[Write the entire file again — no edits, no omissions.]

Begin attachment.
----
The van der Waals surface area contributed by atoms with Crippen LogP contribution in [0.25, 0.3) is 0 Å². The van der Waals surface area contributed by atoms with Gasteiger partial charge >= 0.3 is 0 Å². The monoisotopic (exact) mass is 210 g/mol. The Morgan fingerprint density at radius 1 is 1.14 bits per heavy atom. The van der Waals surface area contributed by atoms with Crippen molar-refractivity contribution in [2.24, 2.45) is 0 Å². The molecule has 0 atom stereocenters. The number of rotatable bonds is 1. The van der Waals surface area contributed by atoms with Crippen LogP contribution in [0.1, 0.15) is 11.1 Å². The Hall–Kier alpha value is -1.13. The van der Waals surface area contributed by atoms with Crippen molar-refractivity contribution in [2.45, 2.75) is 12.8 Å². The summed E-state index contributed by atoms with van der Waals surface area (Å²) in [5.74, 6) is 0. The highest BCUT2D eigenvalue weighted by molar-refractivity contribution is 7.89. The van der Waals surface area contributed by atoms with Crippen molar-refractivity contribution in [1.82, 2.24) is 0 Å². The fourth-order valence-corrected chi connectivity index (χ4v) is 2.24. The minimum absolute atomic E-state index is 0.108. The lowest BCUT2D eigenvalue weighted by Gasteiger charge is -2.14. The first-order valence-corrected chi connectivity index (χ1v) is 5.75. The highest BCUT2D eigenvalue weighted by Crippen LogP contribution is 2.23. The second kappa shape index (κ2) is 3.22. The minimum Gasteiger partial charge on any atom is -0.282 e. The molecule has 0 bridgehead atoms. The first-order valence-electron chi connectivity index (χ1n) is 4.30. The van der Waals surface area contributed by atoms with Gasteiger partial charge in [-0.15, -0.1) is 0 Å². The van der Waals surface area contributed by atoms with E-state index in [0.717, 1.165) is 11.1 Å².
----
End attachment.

The van der Waals surface area contributed by atoms with Crippen LogP contribution in [0.25, 0.3) is 0 Å². The van der Waals surface area contributed by atoms with Gasteiger partial charge >= 0.3 is 0 Å². The monoisotopic (exact) mass is 210 g/mol. The Morgan fingerprint density at radius 1 is 1.14 bits per heavy atom. The van der Waals surface area contributed by atoms with Crippen molar-refractivity contribution in [2.24, 2.45) is 0 Å². The molecule has 0 atom stereocenters. The number of rotatable bonds is 1. The van der Waals surface area contributed by atoms with Crippen LogP contribution in [0.1, 0.15) is 11.1 Å². The Hall–Kier alpha value is -1.13. The van der Waals surface area contributed by atoms with Crippen molar-refractivity contribution in [2.45, 2.75) is 12.8 Å². The summed E-state index contributed by atoms with van der Waals surface area (Å²) in [5.74, 6) is 0. The highest BCUT2D eigenvalue weighted by molar-refractivity contribution is 7.89. The van der Waals surface area contributed by atoms with Crippen molar-refractivity contribution in [1.82, 2.24) is 0 Å². The fourth-order valence-corrected chi connectivity index (χ4v) is 2.24. The minimum absolute atomic E-state index is 0.108. The lowest BCUT2D eigenvalue weighted by Gasteiger charge is -2.14. The first-order valence-corrected chi connectivity index (χ1v) is 5.75. The highest BCUT2D eigenvalue weighted by Crippen LogP contribution is 2.23. The second kappa shape index (κ2) is 3.22. The minimum Gasteiger partial charge on any atom is -0.282 e. The molecule has 0 bridgehead atoms. The first-order valence-electron chi connectivity index (χ1n) is 4.30. The van der Waals surface area contributed by atoms with Gasteiger partial charge in [-0.15, -0.1) is 0 Å². The van der Waals surface area contributed by atoms with E-state index in [0.717, 1.165) is 11.1 Å².